One of the main points of Nehemiah 9 & 10, indeed, one of the main points of the whole Bible is that God does not exist for the sake of our enjoyment of Bible stories. But, Bible stories exist for the sake of our enjoyment of God. And the reason I begin with that and say it that way is not only because it stands out amazingly in chapter 9, to be the case, but also, because we live in a day when there is enormous fascination with story and narrative, and tracing themes through the Bible according to its storyline, and I simply want to wave the flag that says: There is a point to the story, there’s a point to the narrative. And the point is a Person. Bible stories are no more ends in themselves, then the universe is an end to itself, or history is an end in itself.
There’s a point to the universe. There’s a point to history. The heavens are telling the glory of God. That’s what the universe is about: the glory of God. The heavens, the universe is telling that. And history is what it is in order to show that God is who He is. That’s what history is for. God writes His story, He acts His story in order to make known who He is.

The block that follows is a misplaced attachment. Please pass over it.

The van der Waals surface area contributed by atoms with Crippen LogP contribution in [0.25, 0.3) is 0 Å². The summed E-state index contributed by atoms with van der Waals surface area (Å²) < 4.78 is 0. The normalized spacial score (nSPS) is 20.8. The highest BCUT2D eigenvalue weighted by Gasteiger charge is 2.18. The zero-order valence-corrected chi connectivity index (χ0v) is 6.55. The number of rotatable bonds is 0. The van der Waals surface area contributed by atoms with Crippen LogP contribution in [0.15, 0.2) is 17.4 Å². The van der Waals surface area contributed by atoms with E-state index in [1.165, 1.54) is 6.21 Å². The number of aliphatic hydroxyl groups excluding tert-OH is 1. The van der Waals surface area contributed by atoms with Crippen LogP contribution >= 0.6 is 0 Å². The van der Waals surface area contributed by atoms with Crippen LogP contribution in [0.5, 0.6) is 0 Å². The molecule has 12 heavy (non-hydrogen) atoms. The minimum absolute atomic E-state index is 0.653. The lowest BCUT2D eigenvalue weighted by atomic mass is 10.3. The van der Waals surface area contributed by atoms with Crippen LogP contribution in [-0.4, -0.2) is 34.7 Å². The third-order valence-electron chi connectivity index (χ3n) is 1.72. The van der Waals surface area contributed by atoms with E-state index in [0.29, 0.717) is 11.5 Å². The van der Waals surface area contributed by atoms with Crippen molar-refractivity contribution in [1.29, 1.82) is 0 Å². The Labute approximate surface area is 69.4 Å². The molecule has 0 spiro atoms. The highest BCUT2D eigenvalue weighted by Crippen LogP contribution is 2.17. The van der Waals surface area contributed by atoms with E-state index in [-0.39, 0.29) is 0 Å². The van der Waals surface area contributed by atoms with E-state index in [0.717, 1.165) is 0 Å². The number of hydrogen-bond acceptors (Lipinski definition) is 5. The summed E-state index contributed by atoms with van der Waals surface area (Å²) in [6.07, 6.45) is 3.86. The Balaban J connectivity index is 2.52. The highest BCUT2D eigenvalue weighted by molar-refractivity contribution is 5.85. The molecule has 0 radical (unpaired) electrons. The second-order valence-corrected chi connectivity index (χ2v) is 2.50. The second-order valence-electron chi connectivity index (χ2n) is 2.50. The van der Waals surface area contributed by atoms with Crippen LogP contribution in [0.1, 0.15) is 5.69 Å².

Unul din punctele principale din Neemia 9 si 10, desigur, unul din punctele principale din intreaga Biblie este ca Dumnezeu nu exista pentru a ne bucura pe noi de istorisirile din Biblie. Ci dimpotriva, istorisirile din Biblie exista pentru a ne bucura pe noi de Dumnezeu. Si motivul pentru ca am inceput in felul acesta si am spus-o in acest fel nu este numai pentru ca aceasta iese in evidenta uimitor, in capitolul 9, in acest caz, dar deasemenea pentru ca traim zile cand exista a fascinatie enorma cu povestirea si naratiunea, si urmarim teme din Bible conform acestor povestiri, si eu pur si simplu vreau sa ridic un semnal de alarma care spune ca: Exista un scop in aceasta povestire, exista un scop in aceasta naratiune. Si scopul este o Persoana. Povestirile din Biblie nu sunt singurele scopuri in sine, la fel cum nici universul nu este singurul scop in sine sau istoria nu este singurul scop in sine.